The current estate tax raises little revenue, yet is ill designed to further the social goals used to justify it. This Article takes one frequently mentioned goal—minimizing dynastic wealth transfers—and explores what insights focusing on that objective yields for the design of the transfer tax system. It starts from the premise that what renders dynastic wealth transfers problematic is that such transfers can bestow upon the recipient unearned political and economic power, which contravenes the democratic ideal that power should be earned, not inherited. Under this view, the tax system should be concerned with neither the build-up of wealth per se nor transfers of wealth that are not large enough to bestow power upon the recipient. Instead, the tax system should be concerned only with transfers of wealth large enough to confer economic and political power on the recipient. The structure that best reflects this concern is a progressive cumulative accessions tax that focuses on the recipient, instead of an estate tax that focuses on the transferor. Each recipient should have an extremely high exemption amount, given that receiving a few hundred thousand or couple million dollars does not give one power. Lastly, there should be no generation-skipping penalty, because what matters is how many individuals have the ability to use the power accompanying the wealth.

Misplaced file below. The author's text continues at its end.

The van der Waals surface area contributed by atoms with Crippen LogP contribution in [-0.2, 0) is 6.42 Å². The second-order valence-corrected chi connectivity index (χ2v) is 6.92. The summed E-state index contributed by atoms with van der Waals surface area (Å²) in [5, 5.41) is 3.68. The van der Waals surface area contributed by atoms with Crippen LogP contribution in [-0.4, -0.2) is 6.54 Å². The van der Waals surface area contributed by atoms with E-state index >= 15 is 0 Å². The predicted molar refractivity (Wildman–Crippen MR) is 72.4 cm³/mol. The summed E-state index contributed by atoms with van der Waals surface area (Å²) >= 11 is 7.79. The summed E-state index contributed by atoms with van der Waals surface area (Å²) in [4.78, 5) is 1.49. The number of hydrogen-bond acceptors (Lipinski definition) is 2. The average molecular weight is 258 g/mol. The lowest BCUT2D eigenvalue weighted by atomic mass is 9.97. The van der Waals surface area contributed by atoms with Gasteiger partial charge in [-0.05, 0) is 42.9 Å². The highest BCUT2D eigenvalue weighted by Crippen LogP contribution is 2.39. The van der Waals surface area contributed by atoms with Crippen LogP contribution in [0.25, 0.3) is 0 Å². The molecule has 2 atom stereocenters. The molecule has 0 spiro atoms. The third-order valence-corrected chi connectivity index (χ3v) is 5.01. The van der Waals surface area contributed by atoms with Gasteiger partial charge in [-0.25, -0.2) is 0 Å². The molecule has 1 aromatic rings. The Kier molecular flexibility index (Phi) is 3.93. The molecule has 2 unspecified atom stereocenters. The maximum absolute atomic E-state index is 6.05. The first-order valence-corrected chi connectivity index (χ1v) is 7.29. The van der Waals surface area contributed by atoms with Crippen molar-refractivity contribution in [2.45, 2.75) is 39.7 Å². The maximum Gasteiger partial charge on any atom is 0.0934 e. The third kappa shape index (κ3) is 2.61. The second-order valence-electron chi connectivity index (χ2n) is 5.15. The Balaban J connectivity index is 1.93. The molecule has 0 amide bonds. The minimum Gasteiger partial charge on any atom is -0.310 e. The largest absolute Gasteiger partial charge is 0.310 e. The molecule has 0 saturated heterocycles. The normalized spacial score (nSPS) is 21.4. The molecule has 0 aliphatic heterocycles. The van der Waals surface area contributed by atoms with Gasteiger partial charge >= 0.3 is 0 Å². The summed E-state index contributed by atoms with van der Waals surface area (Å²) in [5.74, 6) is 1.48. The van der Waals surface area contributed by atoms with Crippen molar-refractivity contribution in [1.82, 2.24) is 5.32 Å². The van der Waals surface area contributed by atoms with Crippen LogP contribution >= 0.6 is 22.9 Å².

Miranda P. Fleischer, Divide and Conquer: Using an Accessions Tax to Combat Dynastic Wealth Transfers, 57 B.C.L. Rev. 913 (2016), http://lawdigitalcommons.bc.edu/bclr/vol57/iss3/9